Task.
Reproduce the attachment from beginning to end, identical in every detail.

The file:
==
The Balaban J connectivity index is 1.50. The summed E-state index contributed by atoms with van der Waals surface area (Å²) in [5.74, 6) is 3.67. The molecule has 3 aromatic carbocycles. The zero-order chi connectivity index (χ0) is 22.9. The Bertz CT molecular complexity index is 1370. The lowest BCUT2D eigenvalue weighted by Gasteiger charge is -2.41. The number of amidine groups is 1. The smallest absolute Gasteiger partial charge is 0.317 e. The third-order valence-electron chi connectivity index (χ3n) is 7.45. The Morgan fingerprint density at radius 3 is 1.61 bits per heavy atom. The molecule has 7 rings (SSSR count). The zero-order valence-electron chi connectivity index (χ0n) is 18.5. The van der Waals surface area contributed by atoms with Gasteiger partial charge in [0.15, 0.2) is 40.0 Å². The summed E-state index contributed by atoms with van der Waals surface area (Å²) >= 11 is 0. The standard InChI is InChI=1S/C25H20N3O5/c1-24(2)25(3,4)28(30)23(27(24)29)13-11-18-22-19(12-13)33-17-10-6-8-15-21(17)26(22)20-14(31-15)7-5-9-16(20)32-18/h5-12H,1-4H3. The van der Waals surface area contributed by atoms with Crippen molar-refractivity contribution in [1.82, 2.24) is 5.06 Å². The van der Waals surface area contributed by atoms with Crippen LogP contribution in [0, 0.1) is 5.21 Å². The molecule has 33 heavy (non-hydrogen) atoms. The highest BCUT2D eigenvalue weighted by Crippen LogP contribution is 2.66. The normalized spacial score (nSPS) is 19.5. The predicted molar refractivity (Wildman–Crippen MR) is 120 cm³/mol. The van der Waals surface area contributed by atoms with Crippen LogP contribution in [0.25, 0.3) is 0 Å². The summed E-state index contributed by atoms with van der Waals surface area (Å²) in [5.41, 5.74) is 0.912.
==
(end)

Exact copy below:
The Balaban J connectivity index is 1.50. The summed E-state index contributed by atoms with van der Waals surface area (Å²) in [5.74, 6) is 3.67. The molecule has 3 aromatic carbocycles. The zero-order chi connectivity index (χ0) is 22.9. The Bertz CT molecular complexity index is 1370. The lowest BCUT2D eigenvalue weighted by Gasteiger charge is -2.41. The number of amidine groups is 1. The smallest absolute Gasteiger partial charge is 0.317 e. The third-order valence-electron chi connectivity index (χ3n) is 7.45. The Morgan fingerprint density at radius 3 is 1.61 bits per heavy atom. The molecule has 7 rings (SSSR count). The zero-order valence-electron chi connectivity index (χ0n) is 18.5. The van der Waals surface area contributed by atoms with Gasteiger partial charge in [0.15, 0.2) is 40.0 Å². The summed E-state index contributed by atoms with van der Waals surface area (Å²) >= 11 is 0. The standard InChI is InChI=1S/C25H20N3O5/c1-24(2)25(3,4)28(30)23(27(24)29)13-11-18-22-19(12-13)33-17-10-6-8-15-21(17)26(22)20-14(31-15)7-5-9-16(20)32-18/h5-12H,1-4H3. The van der Waals surface area contributed by atoms with Crippen molar-refractivity contribution in [1.82, 2.24) is 5.06 Å². The van der Waals surface area contributed by atoms with Crippen LogP contribution in [0, 0.1) is 5.21 Å². The molecule has 33 heavy (non-hydrogen) atoms. The highest BCUT2D eigenvalue weighted by Crippen LogP contribution is 2.66. The normalized spacial score (nSPS) is 19.5. The predicted molar refractivity (Wildman–Crippen MR) is 120 cm³/mol. The van der Waals surface area contributed by atoms with Crippen LogP contribution in [0.25, 0.3) is 0 Å². The summed E-state index contributed by atoms with van der Waals surface area (Å²) in [5.41, 5.74) is 0.912.